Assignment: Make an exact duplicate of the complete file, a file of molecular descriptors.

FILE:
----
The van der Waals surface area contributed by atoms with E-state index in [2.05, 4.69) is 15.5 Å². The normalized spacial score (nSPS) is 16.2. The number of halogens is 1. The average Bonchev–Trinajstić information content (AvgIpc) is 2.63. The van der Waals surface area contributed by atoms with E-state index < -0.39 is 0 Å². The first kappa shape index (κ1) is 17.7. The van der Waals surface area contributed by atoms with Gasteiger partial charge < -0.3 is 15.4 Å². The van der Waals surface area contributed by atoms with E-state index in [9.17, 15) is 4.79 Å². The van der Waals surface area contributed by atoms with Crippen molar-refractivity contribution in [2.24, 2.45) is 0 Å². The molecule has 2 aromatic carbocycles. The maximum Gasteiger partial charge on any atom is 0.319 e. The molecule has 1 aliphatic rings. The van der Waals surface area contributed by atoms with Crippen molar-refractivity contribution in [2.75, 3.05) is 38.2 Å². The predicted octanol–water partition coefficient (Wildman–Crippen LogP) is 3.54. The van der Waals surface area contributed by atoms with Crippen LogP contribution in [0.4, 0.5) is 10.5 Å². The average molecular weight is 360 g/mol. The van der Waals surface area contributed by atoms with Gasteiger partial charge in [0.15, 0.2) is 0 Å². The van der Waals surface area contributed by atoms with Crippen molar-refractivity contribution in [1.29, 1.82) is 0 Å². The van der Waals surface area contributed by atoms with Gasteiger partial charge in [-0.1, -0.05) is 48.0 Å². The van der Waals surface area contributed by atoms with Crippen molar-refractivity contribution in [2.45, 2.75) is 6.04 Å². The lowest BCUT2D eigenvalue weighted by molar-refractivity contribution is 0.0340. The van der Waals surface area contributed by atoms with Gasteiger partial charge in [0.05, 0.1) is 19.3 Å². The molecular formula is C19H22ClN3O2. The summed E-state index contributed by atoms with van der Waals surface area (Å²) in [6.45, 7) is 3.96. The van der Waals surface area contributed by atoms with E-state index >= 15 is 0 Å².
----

The van der Waals surface area contributed by atoms with E-state index in [2.05, 4.69) is 15.5 Å². The normalized spacial score (nSPS) is 16.2. The number of halogens is 1. The average Bonchev–Trinajstić information content (AvgIpc) is 2.63. The van der Waals surface area contributed by atoms with E-state index < -0.39 is 0 Å². The first kappa shape index (κ1) is 17.7. The van der Waals surface area contributed by atoms with Gasteiger partial charge < -0.3 is 15.4 Å². The van der Waals surface area contributed by atoms with E-state index in [9.17, 15) is 4.79 Å². The van der Waals surface area contributed by atoms with Crippen molar-refractivity contribution in [2.24, 2.45) is 0 Å². The molecule has 2 aromatic carbocycles. The maximum Gasteiger partial charge on any atom is 0.319 e. The molecule has 1 aliphatic rings. The van der Waals surface area contributed by atoms with Crippen molar-refractivity contribution in [2.75, 3.05) is 38.2 Å². The predicted octanol–water partition coefficient (Wildman–Crippen LogP) is 3.54. The van der Waals surface area contributed by atoms with Crippen LogP contribution in [0.4, 0.5) is 10.5 Å². The average molecular weight is 360 g/mol. The van der Waals surface area contributed by atoms with Gasteiger partial charge in [0.15, 0.2) is 0 Å². The van der Waals surface area contributed by atoms with Crippen molar-refractivity contribution in [1.29, 1.82) is 0 Å². The van der Waals surface area contributed by atoms with Gasteiger partial charge in [-0.1, -0.05) is 48.0 Å². The van der Waals surface area contributed by atoms with Crippen molar-refractivity contribution in [2.45, 2.75) is 6.04 Å². The lowest BCUT2D eigenvalue weighted by molar-refractivity contribution is 0.0340. The van der Waals surface area contributed by atoms with Gasteiger partial charge in [0.05, 0.1) is 19.3 Å². The molecular formula is C19H22ClN3O2. The summed E-state index contributed by atoms with van der Waals surface area (Å²) in [6.45, 7) is 3.96. The van der Waals surface area contributed by atoms with E-state index >= 15 is 0 Å².